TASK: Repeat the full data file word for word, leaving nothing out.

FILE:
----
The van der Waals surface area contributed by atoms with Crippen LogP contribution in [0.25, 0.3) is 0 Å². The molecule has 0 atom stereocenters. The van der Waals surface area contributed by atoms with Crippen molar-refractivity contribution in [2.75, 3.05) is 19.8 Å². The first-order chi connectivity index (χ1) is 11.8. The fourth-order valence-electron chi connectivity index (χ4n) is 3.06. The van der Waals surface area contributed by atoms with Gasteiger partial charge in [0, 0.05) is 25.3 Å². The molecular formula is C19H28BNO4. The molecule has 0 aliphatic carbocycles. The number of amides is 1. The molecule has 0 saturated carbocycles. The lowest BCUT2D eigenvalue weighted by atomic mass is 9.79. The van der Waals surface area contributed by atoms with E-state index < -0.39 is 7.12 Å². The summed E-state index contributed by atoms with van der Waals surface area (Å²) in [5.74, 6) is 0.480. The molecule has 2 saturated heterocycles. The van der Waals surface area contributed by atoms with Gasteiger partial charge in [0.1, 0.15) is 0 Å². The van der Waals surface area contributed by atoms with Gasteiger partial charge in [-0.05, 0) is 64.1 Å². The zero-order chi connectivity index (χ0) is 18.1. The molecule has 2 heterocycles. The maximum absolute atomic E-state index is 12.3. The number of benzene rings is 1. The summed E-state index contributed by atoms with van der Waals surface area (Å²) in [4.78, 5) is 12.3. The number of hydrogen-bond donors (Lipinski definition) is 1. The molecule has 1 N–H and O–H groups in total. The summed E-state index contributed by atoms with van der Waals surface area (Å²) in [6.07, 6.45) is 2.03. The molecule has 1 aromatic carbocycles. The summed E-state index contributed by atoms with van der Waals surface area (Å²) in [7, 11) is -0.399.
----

The van der Waals surface area contributed by atoms with Crippen LogP contribution in [0.25, 0.3) is 0 Å². The molecule has 0 atom stereocenters. The van der Waals surface area contributed by atoms with Crippen molar-refractivity contribution in [2.75, 3.05) is 19.8 Å². The first-order chi connectivity index (χ1) is 11.8. The fourth-order valence-electron chi connectivity index (χ4n) is 3.06. The van der Waals surface area contributed by atoms with Gasteiger partial charge in [0, 0.05) is 25.3 Å². The molecular formula is C19H28BNO4. The molecule has 0 aliphatic carbocycles. The number of amides is 1. The molecule has 0 saturated carbocycles. The lowest BCUT2D eigenvalue weighted by atomic mass is 9.79. The van der Waals surface area contributed by atoms with E-state index < -0.39 is 7.12 Å². The summed E-state index contributed by atoms with van der Waals surface area (Å²) in [5.74, 6) is 0.480. The molecule has 2 saturated heterocycles. The van der Waals surface area contributed by atoms with Gasteiger partial charge in [0.1, 0.15) is 0 Å². The van der Waals surface area contributed by atoms with Gasteiger partial charge in [-0.05, 0) is 64.1 Å². The zero-order chi connectivity index (χ0) is 18.1. The molecule has 2 heterocycles. The maximum absolute atomic E-state index is 12.3. The number of benzene rings is 1. The summed E-state index contributed by atoms with van der Waals surface area (Å²) in [4.78, 5) is 12.3. The number of hydrogen-bond donors (Lipinski definition) is 1. The molecule has 1 N–H and O–H groups in total. The summed E-state index contributed by atoms with van der Waals surface area (Å²) in [6.07, 6.45) is 2.03. The molecule has 1 aromatic carbocycles. The summed E-state index contributed by atoms with van der Waals surface area (Å²) in [7, 11) is -0.399.